Sometimes, buying a certified car just doesn’t make any sense due to the cost factor. For example, here is how a 2006 Honda Civic (LX, 4 door, 15000 miles) evaluates according to Edmunds.com (check the price listed for the certified version at the very bottom of the image) - says $17,332!
Now, a 2007 brand new Civic with the same configuration comes to $17,577, a difference of just $245. There is no reason why you should buy a certified used vehicle in this case - just go for the new one. A non-certified Civic can be negotiated to almost near the private party value of $15,502, but the *certified* version won’t go much lower than $17,332.
Also, there is no reason why the certification premium should be so high for a one-year old vehicle ~ you can be pretty sure that the dealer didn’t have to do anything significant in reconditioning such a car (the original tires will be good enough and everything else should be in pretty much “as-new” condition). Plus, the original factory warranty of the car still has a long way to go before it expires and you certainly don’t need any additional warranty that comes after certification.
Another time when buying certified used vehicles don’t make much sense is when the vehicles are near the limits of their warranties. There is no wisdom in paying an extra couple of thousand dollars as premium for a certified car that’s run about 84,000 miles and whose powertrain warranty will expire within an year (after the next 16,000 miles). You could argue that you are getting a “comprehensive” warranty with the purchase, but if that’s just 3 month/3000 miles, then you are still paying way more than what that peace of mind is worth it.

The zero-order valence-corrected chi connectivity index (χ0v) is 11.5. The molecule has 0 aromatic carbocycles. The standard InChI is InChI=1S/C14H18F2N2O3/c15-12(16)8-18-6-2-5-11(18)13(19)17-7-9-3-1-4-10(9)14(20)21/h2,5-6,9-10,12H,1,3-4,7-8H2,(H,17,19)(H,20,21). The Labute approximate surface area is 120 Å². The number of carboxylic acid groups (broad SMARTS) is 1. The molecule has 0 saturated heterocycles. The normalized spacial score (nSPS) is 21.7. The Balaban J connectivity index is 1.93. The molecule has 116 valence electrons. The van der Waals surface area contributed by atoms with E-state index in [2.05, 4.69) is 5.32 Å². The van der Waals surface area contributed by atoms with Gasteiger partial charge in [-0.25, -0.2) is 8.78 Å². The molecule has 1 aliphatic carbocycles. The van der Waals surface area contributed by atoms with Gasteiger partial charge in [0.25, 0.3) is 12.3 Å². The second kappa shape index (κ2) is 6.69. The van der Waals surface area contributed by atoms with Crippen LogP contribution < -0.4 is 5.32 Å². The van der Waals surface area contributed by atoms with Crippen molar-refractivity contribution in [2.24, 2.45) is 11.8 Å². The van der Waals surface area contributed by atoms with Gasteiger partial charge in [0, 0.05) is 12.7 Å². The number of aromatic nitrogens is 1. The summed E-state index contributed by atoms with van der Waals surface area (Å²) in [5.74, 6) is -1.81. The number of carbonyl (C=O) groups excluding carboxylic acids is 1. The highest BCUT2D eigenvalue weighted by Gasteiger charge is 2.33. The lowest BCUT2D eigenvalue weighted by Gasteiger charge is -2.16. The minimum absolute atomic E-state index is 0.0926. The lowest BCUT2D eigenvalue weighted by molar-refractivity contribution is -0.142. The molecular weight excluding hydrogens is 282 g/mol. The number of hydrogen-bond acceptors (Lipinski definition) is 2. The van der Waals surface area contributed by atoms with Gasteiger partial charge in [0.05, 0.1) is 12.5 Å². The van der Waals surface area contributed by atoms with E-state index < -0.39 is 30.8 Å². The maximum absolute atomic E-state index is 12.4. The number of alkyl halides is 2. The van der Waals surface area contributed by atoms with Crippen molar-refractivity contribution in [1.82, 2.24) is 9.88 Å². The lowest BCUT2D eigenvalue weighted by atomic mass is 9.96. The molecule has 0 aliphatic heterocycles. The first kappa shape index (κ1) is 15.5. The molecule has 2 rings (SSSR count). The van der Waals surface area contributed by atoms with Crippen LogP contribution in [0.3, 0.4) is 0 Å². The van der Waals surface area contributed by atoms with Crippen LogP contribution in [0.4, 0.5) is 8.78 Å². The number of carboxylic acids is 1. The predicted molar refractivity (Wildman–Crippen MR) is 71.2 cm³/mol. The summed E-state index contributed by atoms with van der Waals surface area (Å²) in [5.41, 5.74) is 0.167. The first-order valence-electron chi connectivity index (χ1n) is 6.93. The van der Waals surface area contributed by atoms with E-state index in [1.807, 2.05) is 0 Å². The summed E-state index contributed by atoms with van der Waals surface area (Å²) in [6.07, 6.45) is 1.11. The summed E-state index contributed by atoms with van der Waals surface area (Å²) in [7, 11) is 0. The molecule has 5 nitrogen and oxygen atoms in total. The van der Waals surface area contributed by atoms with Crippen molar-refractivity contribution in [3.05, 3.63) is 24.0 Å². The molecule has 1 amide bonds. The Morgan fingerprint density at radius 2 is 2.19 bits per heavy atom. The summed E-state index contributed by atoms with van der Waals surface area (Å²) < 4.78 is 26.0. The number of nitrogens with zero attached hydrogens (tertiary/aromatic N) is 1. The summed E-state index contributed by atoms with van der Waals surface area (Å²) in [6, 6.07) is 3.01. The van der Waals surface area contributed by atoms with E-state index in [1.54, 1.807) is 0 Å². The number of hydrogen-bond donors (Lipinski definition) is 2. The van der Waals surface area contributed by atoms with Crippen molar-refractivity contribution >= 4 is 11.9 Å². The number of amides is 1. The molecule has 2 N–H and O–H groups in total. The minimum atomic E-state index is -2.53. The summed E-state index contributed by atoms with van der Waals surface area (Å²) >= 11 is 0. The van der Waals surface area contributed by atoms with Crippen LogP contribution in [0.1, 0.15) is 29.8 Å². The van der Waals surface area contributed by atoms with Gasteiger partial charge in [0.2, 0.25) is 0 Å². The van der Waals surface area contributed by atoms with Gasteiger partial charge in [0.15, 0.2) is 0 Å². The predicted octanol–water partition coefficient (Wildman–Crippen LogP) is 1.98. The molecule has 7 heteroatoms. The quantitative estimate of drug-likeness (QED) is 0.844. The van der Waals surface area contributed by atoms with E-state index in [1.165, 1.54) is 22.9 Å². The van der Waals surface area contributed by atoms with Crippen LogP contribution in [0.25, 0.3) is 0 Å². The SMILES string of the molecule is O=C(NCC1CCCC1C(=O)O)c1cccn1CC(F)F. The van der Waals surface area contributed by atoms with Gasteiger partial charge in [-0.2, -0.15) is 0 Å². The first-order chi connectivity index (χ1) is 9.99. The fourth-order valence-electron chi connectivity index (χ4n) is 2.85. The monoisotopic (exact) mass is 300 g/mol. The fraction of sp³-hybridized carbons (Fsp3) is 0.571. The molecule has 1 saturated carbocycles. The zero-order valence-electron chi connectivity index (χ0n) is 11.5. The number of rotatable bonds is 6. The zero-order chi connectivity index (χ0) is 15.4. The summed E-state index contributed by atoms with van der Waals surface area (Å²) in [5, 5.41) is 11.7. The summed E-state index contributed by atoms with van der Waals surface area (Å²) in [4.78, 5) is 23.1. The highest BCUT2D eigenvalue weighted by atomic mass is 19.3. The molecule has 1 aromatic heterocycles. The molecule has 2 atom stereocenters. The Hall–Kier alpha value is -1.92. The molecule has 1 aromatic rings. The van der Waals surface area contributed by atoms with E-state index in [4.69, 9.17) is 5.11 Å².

So consider all these cost factors before you jump for a certified pre-owned car.
- Horror stories: Check this discussion on New York Times and see what readers had to say about their experiences with certified used vehicles. The photograph alongside is from another article in New York Times and shows a damaged Chevrolet Monte Carlo. Would you believe that parts of the damaged car in the photograph were used in a “GM certified vehicle”?
Here is an excerpt from the writeup that goes along with the image (here is a link to the article, but it requires subscription to NY Times):
After a mechanic put the car on a lift and saw the welds, Ms. Day learned that it included pieces from the front of one Monte Carlo and the rear of another, both seriously damaged in crashes.
This just goes to say that no matter how stringent the manufacturer’s certification requirements are, lemons can always be sold as certified vehicles.
Bottom line: “certified pre-owned” does not mean “no worry” and not all certified cars are worth the extra premium. Do your own research as you would have done with any other used car (follow these rough guidelines that I mentioned in part 2, part 3, and part 4 of this series) and then decide whether it’s worth the additional cost. Pay attention to the warranty when you are looking at old certified used cars and pay attention to the cost when you are looking at almost-new certified cars.
And, always remember - it is absolutely essential that you have a certified pre-owned vehicle thoroughly inspected by an experienced mechanic.
- Manufacturers and Certified Cars: NY Times (read all the comments here)
- What are Certified Used Programs: Cars.com